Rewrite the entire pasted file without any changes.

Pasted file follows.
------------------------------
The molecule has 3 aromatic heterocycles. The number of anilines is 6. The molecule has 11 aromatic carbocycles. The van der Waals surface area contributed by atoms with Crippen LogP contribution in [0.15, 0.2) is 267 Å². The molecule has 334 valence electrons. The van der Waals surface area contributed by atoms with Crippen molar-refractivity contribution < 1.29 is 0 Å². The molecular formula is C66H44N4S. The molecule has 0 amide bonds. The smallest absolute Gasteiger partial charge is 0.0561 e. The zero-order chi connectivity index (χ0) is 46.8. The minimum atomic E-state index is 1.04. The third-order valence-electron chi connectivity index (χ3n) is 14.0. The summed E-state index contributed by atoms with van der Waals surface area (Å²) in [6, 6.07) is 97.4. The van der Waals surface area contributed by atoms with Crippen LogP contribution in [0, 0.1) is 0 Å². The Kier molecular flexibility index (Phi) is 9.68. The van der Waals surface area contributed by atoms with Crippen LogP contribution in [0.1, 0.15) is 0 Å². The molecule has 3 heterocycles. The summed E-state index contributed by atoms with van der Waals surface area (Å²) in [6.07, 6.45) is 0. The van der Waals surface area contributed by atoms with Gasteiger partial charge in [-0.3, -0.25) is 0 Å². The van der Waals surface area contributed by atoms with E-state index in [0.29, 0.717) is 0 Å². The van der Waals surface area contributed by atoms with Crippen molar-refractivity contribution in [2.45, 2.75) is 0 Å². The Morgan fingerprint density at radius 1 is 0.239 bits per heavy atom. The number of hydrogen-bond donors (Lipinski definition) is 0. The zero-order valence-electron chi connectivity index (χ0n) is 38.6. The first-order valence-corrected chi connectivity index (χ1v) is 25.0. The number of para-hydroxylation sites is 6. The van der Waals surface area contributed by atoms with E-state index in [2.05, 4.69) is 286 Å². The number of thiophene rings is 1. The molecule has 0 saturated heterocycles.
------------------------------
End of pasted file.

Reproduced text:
The molecule has 3 aromatic heterocycles. The number of anilines is 6. The molecule has 11 aromatic carbocycles. The van der Waals surface area contributed by atoms with Crippen LogP contribution in [0.15, 0.2) is 267 Å². The molecule has 334 valence electrons. The van der Waals surface area contributed by atoms with Crippen molar-refractivity contribution < 1.29 is 0 Å². The molecular formula is C66H44N4S. The molecule has 0 amide bonds. The smallest absolute Gasteiger partial charge is 0.0561 e. The zero-order chi connectivity index (χ0) is 46.8. The minimum atomic E-state index is 1.04. The third-order valence-electron chi connectivity index (χ3n) is 14.0. The summed E-state index contributed by atoms with van der Waals surface area (Å²) in [6, 6.07) is 97.4. The van der Waals surface area contributed by atoms with Crippen LogP contribution in [0, 0.1) is 0 Å². The Kier molecular flexibility index (Phi) is 9.68. The van der Waals surface area contributed by atoms with Crippen LogP contribution in [0.1, 0.15) is 0 Å². The molecule has 3 heterocycles. The summed E-state index contributed by atoms with van der Waals surface area (Å²) in [6.07, 6.45) is 0. The van der Waals surface area contributed by atoms with Gasteiger partial charge in [-0.3, -0.25) is 0 Å². The van der Waals surface area contributed by atoms with E-state index in [0.29, 0.717) is 0 Å². The van der Waals surface area contributed by atoms with Crippen molar-refractivity contribution in [2.45, 2.75) is 0 Å². The Morgan fingerprint density at radius 1 is 0.239 bits per heavy atom. The number of hydrogen-bond donors (Lipinski definition) is 0. The zero-order valence-electron chi connectivity index (χ0n) is 38.6. The first-order valence-corrected chi connectivity index (χ1v) is 25.0. The number of para-hydroxylation sites is 6. The van der Waals surface area contributed by atoms with E-state index in [2.05, 4.69) is 286 Å². The number of thiophene rings is 1. The molecule has 0 saturated heterocycles.